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January 04, 2010


I'm wondering if we don't do this already-- with exceptions of my being gone on a business trip, I think we do. It is the rule. Even if they are refusing to eat or something, they have to sit with us. But if you are thinking of the need to make up for those rare evenings when they are left with a sitter-- that would be harder.

We did manage it with a teenager too, most of the time. Not Friday or Sat. When he is home from school now he is required to have dinner with the family on Sundays.

I do like your "chicken or egg" question-- hadn't ever thought about it that way....

Fabulous that you're already doing this, Carey. We try, but once I started thinking about it, I realized that someone was often mising at dinner -- at a meeting, home late from work, or at a friend's house. I'm thinking that on nights that we get a sitter we'll either have breakfast or lunch together or sit with the kids while they eat.

We have been fortunate to eat as a family this past decade as our house was also filled with infants and preschoolers- however this new decade is already proving a challenge with both kids now old enough to be active in elementary afterschool activities, sports, scouts, music etc- Glad you brought this idea up- so we can work on preventing what could easily be a quick erosion of family meals together. It sort of sneaks up on you if you are not paying due diligence-thanks for the tips!!

I grew up always having breakfast and dinner as a family even as a teenager when me and my brother were really involved in high school sports we still managed to eat our meals together. It is a tradition that we still continue today. Despite changing work schedules and my husband getting home later than he used to, we've managed to adjust our family schedule accordingly to sit down to a family dinner which allows us to talk about our day. I also love having breakfast together since somehow it just seems to start the day off right. Good luck and I look forward to hearing how everything goes via Twitter!

We do this and I can honestly say that it makes a huge impact on my kids. I am divorced from their dad and re-married, and have 50/50 custody but they are with us most days for dinner. I can absolutely say that our having dinner--and breakfast and lunch, when possible--has helped restore a sense of normalcy to my kids' lives. Especially in our situation, where chaos is, to some extent, a given, anything we can do to make the kids feel a sense of calm and normalcy is a great thing, and mealtime is one of our best times as a family. I honestly feel that family meals have helped heal my kids--both when I was still a single mom and still now that I'm remarried. It's also helped foster a good relationship between my new husband and the kids. Life is far from perfect, but for us, sharing meals and the rituals that go with them, is one of the brightest parts of each day.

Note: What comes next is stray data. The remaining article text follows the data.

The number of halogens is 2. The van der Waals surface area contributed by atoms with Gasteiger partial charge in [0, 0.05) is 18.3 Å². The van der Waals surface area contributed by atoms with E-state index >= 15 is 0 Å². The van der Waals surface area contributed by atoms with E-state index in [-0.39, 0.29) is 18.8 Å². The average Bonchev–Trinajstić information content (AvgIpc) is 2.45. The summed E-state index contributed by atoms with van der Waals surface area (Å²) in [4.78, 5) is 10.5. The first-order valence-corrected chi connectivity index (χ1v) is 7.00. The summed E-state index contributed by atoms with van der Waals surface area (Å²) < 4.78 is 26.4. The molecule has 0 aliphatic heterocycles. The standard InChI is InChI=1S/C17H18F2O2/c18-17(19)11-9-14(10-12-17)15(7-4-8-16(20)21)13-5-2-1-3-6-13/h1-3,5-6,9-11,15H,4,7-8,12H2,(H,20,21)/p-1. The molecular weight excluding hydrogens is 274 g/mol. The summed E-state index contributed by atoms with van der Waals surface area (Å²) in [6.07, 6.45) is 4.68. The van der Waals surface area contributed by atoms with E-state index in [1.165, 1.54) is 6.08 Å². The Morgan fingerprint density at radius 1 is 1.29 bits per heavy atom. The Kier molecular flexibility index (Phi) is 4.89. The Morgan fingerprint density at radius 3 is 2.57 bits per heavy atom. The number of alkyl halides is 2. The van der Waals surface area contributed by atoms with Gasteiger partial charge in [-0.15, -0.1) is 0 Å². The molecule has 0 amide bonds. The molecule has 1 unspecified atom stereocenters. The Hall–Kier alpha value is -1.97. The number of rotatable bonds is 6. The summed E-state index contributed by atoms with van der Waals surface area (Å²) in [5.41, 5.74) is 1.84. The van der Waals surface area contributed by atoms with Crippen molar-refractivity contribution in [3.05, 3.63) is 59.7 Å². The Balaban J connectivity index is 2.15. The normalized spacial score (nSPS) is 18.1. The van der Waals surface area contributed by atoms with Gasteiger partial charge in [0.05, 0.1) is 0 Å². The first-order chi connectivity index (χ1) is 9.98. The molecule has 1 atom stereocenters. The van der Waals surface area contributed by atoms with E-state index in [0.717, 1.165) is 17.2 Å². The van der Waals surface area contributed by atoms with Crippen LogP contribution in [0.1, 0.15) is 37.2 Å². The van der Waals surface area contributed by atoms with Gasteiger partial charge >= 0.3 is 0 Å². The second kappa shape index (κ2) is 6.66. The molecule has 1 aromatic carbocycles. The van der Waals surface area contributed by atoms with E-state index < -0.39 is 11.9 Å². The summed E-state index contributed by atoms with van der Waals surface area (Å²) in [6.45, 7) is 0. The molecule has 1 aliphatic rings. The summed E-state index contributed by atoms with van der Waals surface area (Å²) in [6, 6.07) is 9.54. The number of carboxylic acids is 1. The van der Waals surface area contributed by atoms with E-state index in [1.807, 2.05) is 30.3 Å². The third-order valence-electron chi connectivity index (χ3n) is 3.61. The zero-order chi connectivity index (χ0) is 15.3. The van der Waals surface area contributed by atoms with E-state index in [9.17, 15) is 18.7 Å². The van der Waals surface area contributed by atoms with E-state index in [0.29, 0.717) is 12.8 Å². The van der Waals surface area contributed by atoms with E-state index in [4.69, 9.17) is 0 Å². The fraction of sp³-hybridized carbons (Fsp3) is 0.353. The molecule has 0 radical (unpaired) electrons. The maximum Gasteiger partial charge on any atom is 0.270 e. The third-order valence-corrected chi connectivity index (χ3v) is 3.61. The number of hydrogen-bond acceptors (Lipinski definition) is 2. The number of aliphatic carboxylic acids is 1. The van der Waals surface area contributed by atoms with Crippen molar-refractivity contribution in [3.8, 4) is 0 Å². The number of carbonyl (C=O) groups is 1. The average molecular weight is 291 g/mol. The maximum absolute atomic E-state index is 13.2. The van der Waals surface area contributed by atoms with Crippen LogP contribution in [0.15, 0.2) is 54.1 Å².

such a great goal. we're trying to do this more and more. but it's very hard with an active 2.5-year old. after the plate tumbles to the floor, the milk is dumped on my daughter's dinner and i've heard the word "yucky" 12 times it's hard to continue. but we do. in the end it will pay off. deep breaths in and out. what's funny is i'm finding cooking with my kids so much easier than actually eating with them. happy new year. phyllis

Mary, I agree that now is the time to get this habit in place!

Leticia, it is inspiring to hear that you preserved your family dinners through your teenage years. That gives me hope. I love the idea of breakfast together, too, but we only manage on weekends because I leave for the office before the kids are up.

Maggie, Thanks you so much for sharing your experience with us. I now have this image of the family meal as the safe harbor, no matter what storms around outside of us.

Phyllis, I can relate. I ask the kids to sit down so many times during a meal that even I get tired of hearing it. I love your insight that cooking together is easier than eating together.

I love this post! We do have a family dinner together almost every single night and began when our eldest was about four (he, too, is a 2000 baby). My husband ate this way as a child and can't imagine it any other way. I'm the child of a divorce, so dinner was never something we made a family priority, but I'm thoroughly enjoying it now. We're not strict about it though, and sometimes even feed the kids early so we can enjoy an adult-only-date-night-dinner later, together. The kids enjoy their fun dinner together and I like showing them that Daddy and I have a relationship separate from them, and we need to nourish that as well.

Looking forward to reading about your experiment via twitter. I'll need to add you now!

Love it. This is definitely a priority for us as well, although I can certainly relate to the up and down, spilled milk, yucky, please sit down etc. that makes it all a bit nuts. Still, it is a time to be together every day, and I think you are right that it sets a pattern that helps everyone stay connected, especially in the teenage years. Good luck!!

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